Celebrate Hanukkah with 8 Lazy Nights of Self-Care
Leave getting *lit* for the menorah, and spend time chillin' instead.
Christmas carolers may get the 12 Days of Fitmas, but Hanukkah celebrators get the infamous eight ~crazy nights~. But by the time you've hit all the holiday parties, shopped for all the gifts, and drunk all the happy hour drinks, you kinda just want to take a nap. That's why we have an alternate plan: eight lazy nights of oh-so-sweet self-care. (Not that you ever really need an excuse for self-care.) Go ahead and indulge. After all, what better holiday gift could you give yourself?
Night 1: #Treatyoself to sufganiyot.
Because the ultimate way to care for yourself (and your holiday sanity) is to go ahead, eat the freaking sufganiyot (aka doughnut) and enjoy every single bite. Remember: Balance is a crucial part of building a lifetime-worthy health and fitness routine. (BTW, leftover latkes make the perfect pre-workout snack.)
Night 2: Play dreidel-not with your phone.
Whether you dreidel, dreidel, dreidel all night long or move on to other analog games (What Do You Meme, anyone?), taking some time to unplug from your smartphone, Netflix queue, and incessant notifications can be a great way to get grounded again. Play with family or friends, ban technology from the room, and watch how wonderful it is when nobody is staring at a screen instead of socializing.
Night 3: Stay in and get hygge.
ICYMI, hygge is the Danish tradition of comfort, togetherness, and coziness. If you already have the menorah lit, you're halfway there. Candles and soft lighting are an important part of the hygge culture, as is creating a "hyggekrog," or a cozy nook for relaxing. (We cover all this and more in our guide to all things hygge.) Grab your squad, some hygge essentials (like more candles, warm blankets, and fuzzy reading socks), and turn the coziness all the way up. Bonus: Hygge includes indulging too, go ahead and nom those chocolate coins with abandon.
Night 4: Celebrate the miracle of oil with some olive oil beauty treatments.
Back in the 2nd century BCE, that pure olive oil was the whole reason the miracle of Hanukkah happened. In today's era of plentiful EVOO, why not celebrate with a homemade olive oil face mask and DIY brown sugar olive oil body scrub?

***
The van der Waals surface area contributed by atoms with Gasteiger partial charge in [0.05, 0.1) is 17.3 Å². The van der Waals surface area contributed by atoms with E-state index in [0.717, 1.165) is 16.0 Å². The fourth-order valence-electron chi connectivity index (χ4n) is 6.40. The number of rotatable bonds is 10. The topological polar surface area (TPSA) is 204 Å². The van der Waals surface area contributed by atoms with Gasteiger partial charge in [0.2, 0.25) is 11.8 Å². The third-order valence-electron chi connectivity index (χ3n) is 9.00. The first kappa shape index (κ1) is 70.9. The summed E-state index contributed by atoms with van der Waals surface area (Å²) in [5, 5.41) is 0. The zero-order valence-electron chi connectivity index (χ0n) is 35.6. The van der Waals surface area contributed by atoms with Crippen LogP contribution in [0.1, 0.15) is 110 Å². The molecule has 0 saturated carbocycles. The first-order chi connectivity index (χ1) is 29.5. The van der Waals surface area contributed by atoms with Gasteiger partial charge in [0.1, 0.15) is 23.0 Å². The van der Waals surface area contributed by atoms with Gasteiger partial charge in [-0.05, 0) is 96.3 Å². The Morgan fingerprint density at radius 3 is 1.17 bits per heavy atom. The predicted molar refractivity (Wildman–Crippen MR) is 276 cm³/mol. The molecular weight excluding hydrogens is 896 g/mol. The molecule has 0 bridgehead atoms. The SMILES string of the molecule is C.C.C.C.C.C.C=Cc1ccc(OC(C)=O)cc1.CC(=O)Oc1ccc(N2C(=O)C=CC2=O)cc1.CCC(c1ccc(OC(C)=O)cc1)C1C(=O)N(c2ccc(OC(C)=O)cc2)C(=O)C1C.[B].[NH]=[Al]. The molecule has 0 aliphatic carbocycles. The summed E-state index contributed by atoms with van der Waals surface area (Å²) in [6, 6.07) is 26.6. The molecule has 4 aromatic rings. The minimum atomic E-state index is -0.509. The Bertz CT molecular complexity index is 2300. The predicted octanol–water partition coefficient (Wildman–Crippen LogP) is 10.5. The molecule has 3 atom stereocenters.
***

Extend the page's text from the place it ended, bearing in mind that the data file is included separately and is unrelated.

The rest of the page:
Night 5: Find a feel-good boost by giving back.
'Tis the season and, yes, it still counts as self-care when you're helping others. Why? Go do something nice for someone else, book a date to volunteer, or donate to a cause that's close to you. We promise you'll feel pretty good after. (Or maybe even book a fitness/voluntourism trip.)
Night 6: Torah open a book.
When's the last time you sat down with a book you wanted to read-without your smartphone in hand, the TV on in the background, or while multitasking in general? Set aside 30 minutes just for you (yes, in the form of reading). Guaranteed you'll feel more fulfilled afterward than if you just binged another episode of The Office.
Night 7: Put your matzels to work with some yoga.
Still want to do some self-care, but feeling a little antsy? FYI, exercise can count as self-care too, and yoga is the perfect workout. It's a form of moving meditation that, by matching movement with breath, turns your focus totally inward. (For that reason, you may want to make weekly yoga one of your self-care New Year's resolutions.)
Night 8: Cheers to the challah-days.
What's the holiday season without some heart-warming red wine? (Wine has health benefits, after all.) Share a bottle among friends or savor a glass to yourself after a long day-er, really, eight long days and nights.